Author(s): Helmy SA
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Abstract The prophylactic anti-emetic efficacy and safety of pre-operative intravenous ondansetron was evaluated in a randomised, double-blind, comparison with droperidol, metoclopramide and placebo in 160 ASA grade 1 and 2 patients undergoing laparoscopic cholecystectomy under total intravenous anaesthesia. The patients were randomly allocated to receive ondansetron (4 mg), droperidol (1.25 mg), metoclopramide (10 mg) or placebo given as a single intravenous dose immediately before induction of a standardised general anaesthetic. There were no significant differences between the four study groups with regard to the demographic and anaesthetic data, postoperative analgesia, postoperative sedation scores, duration of postoperative hospital stay and incidence of adverse events. The incidence of nausea and vomiting was significantly lower (p < 0.05) between 1 h and 4 h after surgery in the ondansetron group compared with the droperidol, metoclopramide and placebo groups. The incidence of nausea was similar in the four groups in the other study periods: 0-1 h and 4-24 h. The incidence of vomiting was lower in the ondansetron, droperidol and metoclopramide groups than in the placebo group between 1 and 4 h but was the same between 4 and 24 h. As a result of the lower incidence of nausea and vomiting between 1 h and 4 h in the ondansetron group, the overall incidence of nausea and vomiting was lower during the first 24 h after surgery in this group than in the other three groups.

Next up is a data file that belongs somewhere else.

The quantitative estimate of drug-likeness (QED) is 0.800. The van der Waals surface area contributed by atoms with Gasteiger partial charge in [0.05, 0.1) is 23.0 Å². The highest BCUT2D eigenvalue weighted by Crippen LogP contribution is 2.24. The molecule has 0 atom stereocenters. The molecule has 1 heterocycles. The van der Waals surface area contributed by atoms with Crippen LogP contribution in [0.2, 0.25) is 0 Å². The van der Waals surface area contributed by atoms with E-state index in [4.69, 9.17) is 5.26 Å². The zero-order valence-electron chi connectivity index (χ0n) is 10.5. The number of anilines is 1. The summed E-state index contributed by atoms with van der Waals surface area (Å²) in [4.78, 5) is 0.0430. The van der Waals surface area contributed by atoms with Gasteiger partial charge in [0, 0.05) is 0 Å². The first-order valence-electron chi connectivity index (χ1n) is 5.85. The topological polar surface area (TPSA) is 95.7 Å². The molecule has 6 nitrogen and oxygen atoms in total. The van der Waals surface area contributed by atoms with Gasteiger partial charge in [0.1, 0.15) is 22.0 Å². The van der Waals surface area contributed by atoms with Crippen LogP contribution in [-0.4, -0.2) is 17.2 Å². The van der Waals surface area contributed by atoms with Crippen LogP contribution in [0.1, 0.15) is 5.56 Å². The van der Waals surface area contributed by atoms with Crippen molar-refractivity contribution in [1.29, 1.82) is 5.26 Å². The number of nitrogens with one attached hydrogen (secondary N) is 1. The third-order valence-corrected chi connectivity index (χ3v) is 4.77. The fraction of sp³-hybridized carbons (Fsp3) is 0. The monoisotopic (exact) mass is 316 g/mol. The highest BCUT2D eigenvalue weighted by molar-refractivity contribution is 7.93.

This article was published in Anaesthesia
and referenced in Journal of Anesthesia & Clinical Research